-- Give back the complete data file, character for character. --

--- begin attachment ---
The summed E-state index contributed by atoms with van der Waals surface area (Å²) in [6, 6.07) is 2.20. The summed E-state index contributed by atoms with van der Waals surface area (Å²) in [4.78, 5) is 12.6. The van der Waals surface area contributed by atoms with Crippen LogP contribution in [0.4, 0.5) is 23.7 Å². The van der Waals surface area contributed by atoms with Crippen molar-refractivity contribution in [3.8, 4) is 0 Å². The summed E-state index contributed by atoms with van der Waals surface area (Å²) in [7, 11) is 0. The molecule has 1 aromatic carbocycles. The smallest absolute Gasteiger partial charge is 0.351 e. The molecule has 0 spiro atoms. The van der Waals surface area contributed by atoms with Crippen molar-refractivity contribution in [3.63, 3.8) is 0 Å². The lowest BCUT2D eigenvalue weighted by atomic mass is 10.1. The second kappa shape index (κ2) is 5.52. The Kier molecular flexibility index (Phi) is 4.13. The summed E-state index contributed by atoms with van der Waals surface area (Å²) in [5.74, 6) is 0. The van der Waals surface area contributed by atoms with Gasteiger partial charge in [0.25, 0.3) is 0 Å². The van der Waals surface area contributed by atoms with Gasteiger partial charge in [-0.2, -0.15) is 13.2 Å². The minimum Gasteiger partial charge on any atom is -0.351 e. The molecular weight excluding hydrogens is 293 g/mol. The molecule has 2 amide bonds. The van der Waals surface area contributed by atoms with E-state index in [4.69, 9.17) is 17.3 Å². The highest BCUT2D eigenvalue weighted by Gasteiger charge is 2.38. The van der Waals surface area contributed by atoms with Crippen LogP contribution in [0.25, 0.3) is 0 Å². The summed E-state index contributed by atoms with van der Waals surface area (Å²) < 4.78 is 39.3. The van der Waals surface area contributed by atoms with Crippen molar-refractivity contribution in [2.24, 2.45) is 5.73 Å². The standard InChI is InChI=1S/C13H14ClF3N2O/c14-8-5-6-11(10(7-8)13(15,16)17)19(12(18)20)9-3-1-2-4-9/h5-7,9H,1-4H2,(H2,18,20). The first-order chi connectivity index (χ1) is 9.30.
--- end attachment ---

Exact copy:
The summed E-state index contributed by atoms with van der Waals surface area (Å²) in [6, 6.07) is 2.20. The summed E-state index contributed by atoms with van der Waals surface area (Å²) in [4.78, 5) is 12.6. The van der Waals surface area contributed by atoms with Crippen LogP contribution in [0.4, 0.5) is 23.7 Å². The van der Waals surface area contributed by atoms with Crippen molar-refractivity contribution in [3.8, 4) is 0 Å². The summed E-state index contributed by atoms with van der Waals surface area (Å²) in [7, 11) is 0. The molecule has 1 aromatic carbocycles. The smallest absolute Gasteiger partial charge is 0.351 e. The molecule has 0 spiro atoms. The van der Waals surface area contributed by atoms with Crippen molar-refractivity contribution in [3.63, 3.8) is 0 Å². The lowest BCUT2D eigenvalue weighted by atomic mass is 10.1. The second kappa shape index (κ2) is 5.52. The Kier molecular flexibility index (Phi) is 4.13. The summed E-state index contributed by atoms with van der Waals surface area (Å²) in [5.74, 6) is 0. The van der Waals surface area contributed by atoms with Gasteiger partial charge in [0.25, 0.3) is 0 Å². The van der Waals surface area contributed by atoms with Gasteiger partial charge in [-0.2, -0.15) is 13.2 Å². The minimum Gasteiger partial charge on any atom is -0.351 e. The molecular weight excluding hydrogens is 293 g/mol. The molecule has 2 amide bonds. The van der Waals surface area contributed by atoms with E-state index in [4.69, 9.17) is 17.3 Å². The highest BCUT2D eigenvalue weighted by Gasteiger charge is 2.38. The van der Waals surface area contributed by atoms with Crippen LogP contribution in [0.25, 0.3) is 0 Å². The summed E-state index contributed by atoms with van der Waals surface area (Å²) < 4.78 is 39.3. The van der Waals surface area contributed by atoms with Crippen molar-refractivity contribution in [2.24, 2.45) is 5.73 Å². The standard InChI is InChI=1S/C13H14ClF3N2O/c14-8-5-6-11(10(7-8)13(15,16)17)19(12(18)20)9-3-1-2-4-9/h5-7,9H,1-4H2,(H2,18,20). The first-order chi connectivity index (χ1) is 9.30.